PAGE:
• Bulk emails with large ‘unsent’ population: The more you send a ton of emails that were not opened or went to incorrect addresses, the more likely you re to be marked as a spammer, or have your domain blacklisted. 
  • High email volumes: When you send a large number of emails per week, or at once, this can result in blacklisting. Try to progressively ramp up your emails instead.
  • Spam words and suspicious attachments: When your emails contain tons of spam words, the spam filters of your audience will block your communications automatically. Suspicious file types like .exe may also trigger a blacklist event.  
  • DKIM/SPF records don’t match DNS. As mentioned we provide DNS management services to help configure these types of alignments for all our hosted clients.  

What if I get blacklisted?

If you suspect that your emails have been blacklisted, it’s a good idea to do an email health check.
In just a few steps, we can check your email health for you. In this example, this client wasn’t even aware that they were blacklisted.

This first image shows that their website had been blacklisted.

As we investigated further we found that their backup storage had been exceeded. They had hosted their email within their website, and ate up everything they needed for their web hosting.

That is a red flag for anyone because if there will be no backup storage and the site goes down they will lose everything! Yikes!

backup usage1

Once we identified the issue, we were able to assist this client to get them removed from this blacklist in a matter of a few weeks.

Yet sometimes it can take months to get off a blacklist, depending on the issue and number of violations; particularly since the process involves submitting to each blacklist (there are more than 100) to prove you are not a spammer, and petitioning for your removal.

So what do you do if YOU get blacklisted?

Patience is key here. You need to get back to doing business the way you intended, so if you do get blacklisted here are two things you can do right away:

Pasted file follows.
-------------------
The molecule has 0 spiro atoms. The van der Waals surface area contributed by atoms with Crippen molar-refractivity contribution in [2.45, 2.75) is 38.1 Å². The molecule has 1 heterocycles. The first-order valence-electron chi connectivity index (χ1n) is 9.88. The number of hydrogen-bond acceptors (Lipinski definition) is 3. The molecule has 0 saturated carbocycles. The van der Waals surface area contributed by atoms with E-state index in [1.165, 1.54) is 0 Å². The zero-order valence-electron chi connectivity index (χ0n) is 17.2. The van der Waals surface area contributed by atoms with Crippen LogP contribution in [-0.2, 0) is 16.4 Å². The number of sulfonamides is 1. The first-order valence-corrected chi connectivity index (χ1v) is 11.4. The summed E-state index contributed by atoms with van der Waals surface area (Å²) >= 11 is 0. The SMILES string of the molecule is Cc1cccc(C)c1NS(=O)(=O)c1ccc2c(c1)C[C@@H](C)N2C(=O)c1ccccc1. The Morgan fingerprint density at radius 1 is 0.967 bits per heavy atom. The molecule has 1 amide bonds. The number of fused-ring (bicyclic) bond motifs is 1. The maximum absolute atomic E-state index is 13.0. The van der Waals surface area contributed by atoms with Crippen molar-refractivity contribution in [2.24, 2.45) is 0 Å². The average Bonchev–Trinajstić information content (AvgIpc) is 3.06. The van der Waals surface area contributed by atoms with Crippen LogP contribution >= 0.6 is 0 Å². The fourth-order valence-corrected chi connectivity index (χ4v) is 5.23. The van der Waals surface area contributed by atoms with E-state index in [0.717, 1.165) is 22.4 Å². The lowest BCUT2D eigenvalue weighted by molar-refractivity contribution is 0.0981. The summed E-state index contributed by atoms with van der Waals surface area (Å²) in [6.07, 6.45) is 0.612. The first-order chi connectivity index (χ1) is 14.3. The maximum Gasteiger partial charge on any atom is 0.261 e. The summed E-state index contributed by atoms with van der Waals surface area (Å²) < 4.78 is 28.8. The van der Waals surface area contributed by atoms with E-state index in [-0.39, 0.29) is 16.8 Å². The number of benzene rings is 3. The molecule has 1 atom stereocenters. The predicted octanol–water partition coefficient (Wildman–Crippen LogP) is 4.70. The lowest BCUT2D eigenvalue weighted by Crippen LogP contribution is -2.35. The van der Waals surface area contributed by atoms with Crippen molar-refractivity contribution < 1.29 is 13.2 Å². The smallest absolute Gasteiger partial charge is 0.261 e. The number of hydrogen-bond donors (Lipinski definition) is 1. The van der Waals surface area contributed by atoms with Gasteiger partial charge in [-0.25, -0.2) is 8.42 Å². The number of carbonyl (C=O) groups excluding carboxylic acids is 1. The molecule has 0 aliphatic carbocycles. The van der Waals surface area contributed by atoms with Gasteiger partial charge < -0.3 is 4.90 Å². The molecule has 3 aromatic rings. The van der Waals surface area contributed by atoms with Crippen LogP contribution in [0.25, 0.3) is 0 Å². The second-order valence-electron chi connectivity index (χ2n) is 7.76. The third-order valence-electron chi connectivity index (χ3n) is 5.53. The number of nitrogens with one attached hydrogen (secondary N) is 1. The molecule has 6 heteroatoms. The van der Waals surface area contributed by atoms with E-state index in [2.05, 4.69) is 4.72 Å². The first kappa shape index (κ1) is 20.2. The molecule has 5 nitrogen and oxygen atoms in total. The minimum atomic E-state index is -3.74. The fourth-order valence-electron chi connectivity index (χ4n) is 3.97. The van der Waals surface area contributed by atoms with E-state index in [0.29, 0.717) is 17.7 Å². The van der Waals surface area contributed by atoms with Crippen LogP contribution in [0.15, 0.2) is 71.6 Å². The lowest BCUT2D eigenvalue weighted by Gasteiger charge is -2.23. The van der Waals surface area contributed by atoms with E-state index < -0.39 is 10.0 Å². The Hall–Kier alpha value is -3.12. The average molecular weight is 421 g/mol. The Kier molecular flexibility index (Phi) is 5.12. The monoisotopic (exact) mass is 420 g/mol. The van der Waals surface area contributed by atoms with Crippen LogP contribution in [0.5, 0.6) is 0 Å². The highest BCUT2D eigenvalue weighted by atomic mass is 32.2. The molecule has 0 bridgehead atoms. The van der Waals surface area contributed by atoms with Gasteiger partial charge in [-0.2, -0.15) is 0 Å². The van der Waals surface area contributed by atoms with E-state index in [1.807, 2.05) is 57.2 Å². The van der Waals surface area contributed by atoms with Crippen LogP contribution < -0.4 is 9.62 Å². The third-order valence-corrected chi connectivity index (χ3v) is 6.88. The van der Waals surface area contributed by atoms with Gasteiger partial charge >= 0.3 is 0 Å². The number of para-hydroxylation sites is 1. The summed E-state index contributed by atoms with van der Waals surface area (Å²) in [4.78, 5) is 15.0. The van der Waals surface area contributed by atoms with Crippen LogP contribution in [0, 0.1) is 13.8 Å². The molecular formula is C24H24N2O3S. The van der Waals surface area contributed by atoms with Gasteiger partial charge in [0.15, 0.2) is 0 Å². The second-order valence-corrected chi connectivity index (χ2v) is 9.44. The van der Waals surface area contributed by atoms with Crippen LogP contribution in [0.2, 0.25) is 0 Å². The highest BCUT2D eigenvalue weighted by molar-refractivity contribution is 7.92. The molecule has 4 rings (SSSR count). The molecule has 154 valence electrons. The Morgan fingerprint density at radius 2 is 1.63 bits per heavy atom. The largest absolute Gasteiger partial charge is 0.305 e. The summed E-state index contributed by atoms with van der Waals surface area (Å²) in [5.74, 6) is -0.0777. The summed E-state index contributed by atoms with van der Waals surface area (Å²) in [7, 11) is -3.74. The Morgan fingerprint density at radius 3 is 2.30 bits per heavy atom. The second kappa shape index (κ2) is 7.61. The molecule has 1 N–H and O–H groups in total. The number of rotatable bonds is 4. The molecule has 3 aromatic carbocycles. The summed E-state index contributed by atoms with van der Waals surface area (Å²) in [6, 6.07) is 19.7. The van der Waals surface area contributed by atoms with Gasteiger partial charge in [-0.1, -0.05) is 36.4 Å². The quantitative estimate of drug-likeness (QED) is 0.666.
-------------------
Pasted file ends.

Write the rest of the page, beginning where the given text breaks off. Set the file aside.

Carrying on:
1. IF you have an email hosted within your website, invest in dedicated email hosting.
  2. IF you use a budget host/shared hosting, then you should move your website to another hosting platform immediately.

Get started with separate email hosting

Now that you know why its important to keep email hosting and web hosting separate, it’s time to take the final plunge and get yourself a solid email hosting platform to work your business magic.

In our next article, we talk about how to set up a new email host account in three easy steps, and explore the top five email host products we recommend for businesses who have operations online.

If however you’re feeling overwhelmed with the technicalities that go into creating a separate email host, we’re here to help you manage the transition. Just reach out at the link below to schedule a consultation, or opt in to receive a FREE website audit to get the ball rolling.


This article is Part 2 of 3 in our guide to Why You Should Keep Your Hosting and Email Hosting Separate. Once you’re finished reading, skip to Part 3: How to Set Up a Separate Email Hosting System, or go back to read what you missed in Part 1: Why Email Marketing is Important to Your Business.



Submit a Comment

Your email address will not be published. Required fields are marked *

You May Also Like These Posts

Free On-Demand Masterclass

4 Steps to Build a Lucrative Marketing Funnel for Course Creators, Coaches and Spiritual Teachers

A Girl Sit front of computer and filling a multi step form